Actually, it seems that part of it survives at the Meiji-Mura Museum near Nagoya (see the above link for details). Surviving bits are mostly in the form of exterior stone decorations, lobby furnishings and such because the brick and concrete construction of the original could not be disassembled.
It happened that I was in Japan a few times while serving in the U.S. Army and took some slide photos of the hotel that I recently scanned and digitally adjusted. The images aren't very good, but at least they offer a sense of what the Imperial Hotel was like a few years before it was demolished. Had I known its future, I probably would have taken many more photos to document the building.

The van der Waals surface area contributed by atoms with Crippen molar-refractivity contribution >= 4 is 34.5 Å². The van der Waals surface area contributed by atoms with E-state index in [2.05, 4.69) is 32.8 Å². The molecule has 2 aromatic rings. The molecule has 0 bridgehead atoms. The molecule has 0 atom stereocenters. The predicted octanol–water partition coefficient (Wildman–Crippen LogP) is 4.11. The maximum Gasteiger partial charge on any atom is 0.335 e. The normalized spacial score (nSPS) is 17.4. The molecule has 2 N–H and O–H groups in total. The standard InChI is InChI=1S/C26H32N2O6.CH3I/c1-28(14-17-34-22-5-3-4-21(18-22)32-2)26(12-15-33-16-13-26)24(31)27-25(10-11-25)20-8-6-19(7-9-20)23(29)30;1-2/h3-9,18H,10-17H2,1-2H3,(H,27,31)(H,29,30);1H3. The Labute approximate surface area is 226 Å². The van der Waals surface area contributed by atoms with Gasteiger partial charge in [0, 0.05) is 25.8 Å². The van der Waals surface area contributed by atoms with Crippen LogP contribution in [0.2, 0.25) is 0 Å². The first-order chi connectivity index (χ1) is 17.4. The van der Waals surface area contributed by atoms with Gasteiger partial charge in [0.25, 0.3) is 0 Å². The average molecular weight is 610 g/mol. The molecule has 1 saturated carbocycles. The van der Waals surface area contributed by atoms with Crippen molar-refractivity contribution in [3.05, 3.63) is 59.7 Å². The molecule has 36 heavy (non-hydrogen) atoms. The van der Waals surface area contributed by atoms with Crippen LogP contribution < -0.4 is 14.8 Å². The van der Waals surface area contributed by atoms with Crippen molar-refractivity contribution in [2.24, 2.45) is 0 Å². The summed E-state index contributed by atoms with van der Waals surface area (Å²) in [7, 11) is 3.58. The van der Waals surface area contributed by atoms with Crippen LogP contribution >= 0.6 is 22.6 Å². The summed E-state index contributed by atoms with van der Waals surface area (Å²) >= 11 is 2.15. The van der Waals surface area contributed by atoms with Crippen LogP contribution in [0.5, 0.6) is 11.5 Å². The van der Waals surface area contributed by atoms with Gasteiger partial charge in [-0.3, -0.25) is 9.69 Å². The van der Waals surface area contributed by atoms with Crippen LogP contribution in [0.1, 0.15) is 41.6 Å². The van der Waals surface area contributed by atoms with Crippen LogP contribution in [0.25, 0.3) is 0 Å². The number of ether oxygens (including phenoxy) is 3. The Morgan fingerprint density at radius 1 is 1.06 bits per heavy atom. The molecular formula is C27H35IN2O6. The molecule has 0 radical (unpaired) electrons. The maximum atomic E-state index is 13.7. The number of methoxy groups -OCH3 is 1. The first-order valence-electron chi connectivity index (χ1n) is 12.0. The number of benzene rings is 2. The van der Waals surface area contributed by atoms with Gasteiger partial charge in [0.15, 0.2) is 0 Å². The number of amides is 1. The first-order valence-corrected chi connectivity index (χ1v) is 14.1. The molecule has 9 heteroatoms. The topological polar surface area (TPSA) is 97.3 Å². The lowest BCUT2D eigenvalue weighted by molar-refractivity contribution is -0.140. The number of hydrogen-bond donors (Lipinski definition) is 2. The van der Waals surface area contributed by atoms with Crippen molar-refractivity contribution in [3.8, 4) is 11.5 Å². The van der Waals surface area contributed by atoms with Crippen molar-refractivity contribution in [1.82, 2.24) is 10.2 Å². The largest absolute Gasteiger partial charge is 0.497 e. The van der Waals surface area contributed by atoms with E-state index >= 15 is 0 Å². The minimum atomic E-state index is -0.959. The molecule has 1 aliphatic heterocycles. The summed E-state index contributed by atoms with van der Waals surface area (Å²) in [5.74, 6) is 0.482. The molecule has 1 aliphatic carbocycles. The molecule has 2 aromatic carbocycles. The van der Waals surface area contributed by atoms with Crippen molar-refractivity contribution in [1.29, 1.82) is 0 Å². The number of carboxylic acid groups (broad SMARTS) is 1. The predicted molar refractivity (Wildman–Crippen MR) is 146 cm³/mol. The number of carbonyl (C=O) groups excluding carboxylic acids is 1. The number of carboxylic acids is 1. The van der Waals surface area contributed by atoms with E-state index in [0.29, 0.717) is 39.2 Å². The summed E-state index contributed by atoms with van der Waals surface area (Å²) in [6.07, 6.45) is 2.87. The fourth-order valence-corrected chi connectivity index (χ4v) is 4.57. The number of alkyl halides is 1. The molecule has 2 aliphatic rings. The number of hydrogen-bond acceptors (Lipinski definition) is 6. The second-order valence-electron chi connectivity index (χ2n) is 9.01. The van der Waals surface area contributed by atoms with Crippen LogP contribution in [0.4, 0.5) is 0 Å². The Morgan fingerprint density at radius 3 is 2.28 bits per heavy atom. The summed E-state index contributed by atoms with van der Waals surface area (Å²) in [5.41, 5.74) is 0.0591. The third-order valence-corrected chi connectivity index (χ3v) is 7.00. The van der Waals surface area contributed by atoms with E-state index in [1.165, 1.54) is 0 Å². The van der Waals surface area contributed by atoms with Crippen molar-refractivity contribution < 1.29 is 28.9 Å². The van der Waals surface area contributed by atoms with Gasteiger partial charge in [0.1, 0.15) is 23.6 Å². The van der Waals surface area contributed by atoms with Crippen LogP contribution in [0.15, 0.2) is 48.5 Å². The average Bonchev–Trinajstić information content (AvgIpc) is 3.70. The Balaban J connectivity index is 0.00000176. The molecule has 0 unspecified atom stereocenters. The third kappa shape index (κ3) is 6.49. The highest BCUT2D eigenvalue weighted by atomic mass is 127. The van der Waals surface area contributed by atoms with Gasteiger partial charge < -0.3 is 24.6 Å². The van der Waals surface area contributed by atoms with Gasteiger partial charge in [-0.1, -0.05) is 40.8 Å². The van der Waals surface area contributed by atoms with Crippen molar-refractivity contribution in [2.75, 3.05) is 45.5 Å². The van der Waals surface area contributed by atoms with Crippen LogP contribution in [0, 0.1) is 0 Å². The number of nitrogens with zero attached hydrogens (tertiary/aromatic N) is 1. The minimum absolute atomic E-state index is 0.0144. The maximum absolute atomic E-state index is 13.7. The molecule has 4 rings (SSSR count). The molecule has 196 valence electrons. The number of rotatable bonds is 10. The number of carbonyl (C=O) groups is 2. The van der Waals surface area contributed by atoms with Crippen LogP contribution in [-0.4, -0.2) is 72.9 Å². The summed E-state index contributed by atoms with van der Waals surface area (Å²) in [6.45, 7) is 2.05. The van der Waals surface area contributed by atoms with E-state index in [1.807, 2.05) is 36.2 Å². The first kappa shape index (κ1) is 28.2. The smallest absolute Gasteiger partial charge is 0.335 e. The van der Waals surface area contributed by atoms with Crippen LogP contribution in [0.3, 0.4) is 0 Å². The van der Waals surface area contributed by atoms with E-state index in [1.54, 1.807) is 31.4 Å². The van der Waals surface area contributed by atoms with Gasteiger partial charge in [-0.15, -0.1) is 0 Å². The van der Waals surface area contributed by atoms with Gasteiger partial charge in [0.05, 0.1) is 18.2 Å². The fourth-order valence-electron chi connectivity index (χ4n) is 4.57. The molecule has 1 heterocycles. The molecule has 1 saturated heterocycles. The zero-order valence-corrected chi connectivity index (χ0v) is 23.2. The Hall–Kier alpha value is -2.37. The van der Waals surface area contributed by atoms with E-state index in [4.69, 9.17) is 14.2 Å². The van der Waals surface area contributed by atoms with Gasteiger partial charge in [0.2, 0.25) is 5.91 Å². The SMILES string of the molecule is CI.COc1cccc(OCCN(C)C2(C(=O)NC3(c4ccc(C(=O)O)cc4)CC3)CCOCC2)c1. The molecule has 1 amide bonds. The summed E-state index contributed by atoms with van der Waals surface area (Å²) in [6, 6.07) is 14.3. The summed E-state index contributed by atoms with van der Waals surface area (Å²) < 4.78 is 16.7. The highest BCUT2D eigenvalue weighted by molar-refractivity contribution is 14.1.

Stars and Stripes newspaper.. The weather was gloomy the day I took these photos. Worse, the film I used was Kodak's Ektachrome, a cheaper alternative to its now-discontinued Kodachrome color film. Seen here is the entrance and reflecting pond. Among the cars shown are a Chevrolet and a Cadillac, Japan having little in the way of domestically built large automobiles in those days.